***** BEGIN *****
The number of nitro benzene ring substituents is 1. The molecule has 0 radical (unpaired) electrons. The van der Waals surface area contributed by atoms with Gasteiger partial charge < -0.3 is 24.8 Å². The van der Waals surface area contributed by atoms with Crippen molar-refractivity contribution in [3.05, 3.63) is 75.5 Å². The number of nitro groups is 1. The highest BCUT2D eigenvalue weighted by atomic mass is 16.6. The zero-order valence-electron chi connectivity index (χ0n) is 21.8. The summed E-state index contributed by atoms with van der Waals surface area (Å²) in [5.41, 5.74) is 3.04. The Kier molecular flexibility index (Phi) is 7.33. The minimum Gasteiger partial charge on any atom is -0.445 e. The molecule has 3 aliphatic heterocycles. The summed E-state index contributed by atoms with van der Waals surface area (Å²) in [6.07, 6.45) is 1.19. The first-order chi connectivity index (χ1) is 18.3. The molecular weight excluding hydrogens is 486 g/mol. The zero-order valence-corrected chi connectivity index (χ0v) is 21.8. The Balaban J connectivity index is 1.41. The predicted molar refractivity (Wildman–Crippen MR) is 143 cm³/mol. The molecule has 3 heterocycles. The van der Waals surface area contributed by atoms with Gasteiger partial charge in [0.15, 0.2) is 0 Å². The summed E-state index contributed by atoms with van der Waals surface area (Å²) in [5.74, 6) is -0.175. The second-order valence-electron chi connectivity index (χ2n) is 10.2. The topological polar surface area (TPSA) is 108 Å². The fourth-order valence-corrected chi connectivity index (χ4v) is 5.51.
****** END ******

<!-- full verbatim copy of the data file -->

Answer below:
The number of nitro benzene ring substituents is 1. The molecule has 0 radical (unpaired) electrons. The van der Waals surface area contributed by atoms with Gasteiger partial charge < -0.3 is 24.8 Å². The van der Waals surface area contributed by atoms with Crippen molar-refractivity contribution in [3.05, 3.63) is 75.5 Å². The number of nitro groups is 1. The highest BCUT2D eigenvalue weighted by atomic mass is 16.6. The zero-order valence-electron chi connectivity index (χ0n) is 21.8. The summed E-state index contributed by atoms with van der Waals surface area (Å²) in [5.41, 5.74) is 3.04. The Kier molecular flexibility index (Phi) is 7.33. The minimum Gasteiger partial charge on any atom is -0.445 e. The molecule has 3 aliphatic heterocycles. The summed E-state index contributed by atoms with van der Waals surface area (Å²) in [6.07, 6.45) is 1.19. The first-order chi connectivity index (χ1) is 18.3. The molecular weight excluding hydrogens is 486 g/mol. The zero-order valence-corrected chi connectivity index (χ0v) is 21.8. The Balaban J connectivity index is 1.41. The predicted molar refractivity (Wildman–Crippen MR) is 143 cm³/mol. The molecule has 3 heterocycles. The van der Waals surface area contributed by atoms with Gasteiger partial charge in [0.15, 0.2) is 0 Å². The summed E-state index contributed by atoms with van der Waals surface area (Å²) in [5.74, 6) is -0.175. The second-order valence-electron chi connectivity index (χ2n) is 10.2. The topological polar surface area (TPSA) is 108 Å². The fourth-order valence-corrected chi connectivity index (χ4v) is 5.51.